Solar and Wind Energy Systems in the Owens Barn
The FCSL has set up a wind and solar electricity demonstration at our main public building, the historic Owens Barn. Tour groups and visitors to the barn are intrigued by the opportunity to learn more about the components involved in an off-grid renewable energy installation.
Our "hybrid" system consists of:
- An 800 watt wind generator mounted on a pole attached to the farm silo
- 330 watts of solar power (2-165 watt modules)
- 4 350 amp-hour, 6 volt batteries (provides 700 amp-hours of storage at 12 volts)
- A charge controller, safety disconnects, and monitoring gauges
- A 1200 watt power inverter for converting 12 volt direct current to 120 volt alternating current (to power household devices)
- 12 volt DC lighting
- 120 volt AC compact fluorescent lighting
- Understanding Renewable Energy
One of the most common questions that arises during field or farm demos of renewable energy is "How much would it cost to power a house with solar electricity"? Unfortunately, there is no easy answer, but actually a series of questions, such as: How much power is presently consumed by the house? What appliances are being run, and how much power do they require? How many hours will they be used per day or week?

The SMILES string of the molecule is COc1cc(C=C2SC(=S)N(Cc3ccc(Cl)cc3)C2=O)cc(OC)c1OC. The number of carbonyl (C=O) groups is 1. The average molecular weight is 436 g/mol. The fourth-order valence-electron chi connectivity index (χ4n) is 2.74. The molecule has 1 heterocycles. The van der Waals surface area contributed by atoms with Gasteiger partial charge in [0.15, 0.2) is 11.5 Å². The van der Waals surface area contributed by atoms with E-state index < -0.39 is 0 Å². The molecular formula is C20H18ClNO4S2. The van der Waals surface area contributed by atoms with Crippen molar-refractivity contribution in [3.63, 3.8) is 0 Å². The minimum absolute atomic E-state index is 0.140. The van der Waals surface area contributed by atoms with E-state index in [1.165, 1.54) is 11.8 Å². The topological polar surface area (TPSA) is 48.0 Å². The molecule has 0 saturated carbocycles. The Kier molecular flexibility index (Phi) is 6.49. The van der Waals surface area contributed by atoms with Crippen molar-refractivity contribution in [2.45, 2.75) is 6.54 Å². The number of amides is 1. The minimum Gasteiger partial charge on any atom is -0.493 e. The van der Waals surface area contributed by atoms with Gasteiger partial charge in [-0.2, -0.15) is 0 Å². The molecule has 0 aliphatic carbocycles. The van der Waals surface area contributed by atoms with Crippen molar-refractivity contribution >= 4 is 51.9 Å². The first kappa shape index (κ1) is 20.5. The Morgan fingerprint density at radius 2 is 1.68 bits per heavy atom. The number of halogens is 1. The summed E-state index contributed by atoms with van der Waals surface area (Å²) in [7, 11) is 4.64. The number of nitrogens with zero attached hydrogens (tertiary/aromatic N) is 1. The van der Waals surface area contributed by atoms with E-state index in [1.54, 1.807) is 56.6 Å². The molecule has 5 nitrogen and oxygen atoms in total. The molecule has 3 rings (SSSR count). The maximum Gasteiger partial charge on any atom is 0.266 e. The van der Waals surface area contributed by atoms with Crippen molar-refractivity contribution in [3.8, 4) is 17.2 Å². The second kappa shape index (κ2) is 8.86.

Powering a home with renewable energy is fairly uncomplicated, but not nearly as simple as plugging things into a wall socket and paying a monthly power bill. One must learn the language of electricity, its key concepts, and the basic workings of components in a system to successfully power a building with "green" energy. However, embarking on a renewable energy project enables a consumer to understand his or her power consumption in detail, and inevitably leads to energy conservation.
Steps to getting started with renewable energy:
- Read a few books or articles on the subject, or contact a reliable dealer of solar electric equipment who will offer free consultations. We have had good experiences with New England Solar Electric. Home power magazine and Solar Energy International are also indispensable resources
- Estimate the power consumption of the proposed building by adding up all of the loads, and how many hours they will be used per day. This will help you to size the system.
- Consider transferring some heavy loads to other power sources. Solar and wind energy technologies are fairly expensive, and are best used for powering devices that must be powered with electricity (computers, lights, etc). Some heavy energy users, such as stoves, and building heating and cooling, can be cost prohibitive to a renewable electric system, but can be cost effective in other ways (wood or gas heat, cooling by proper building design).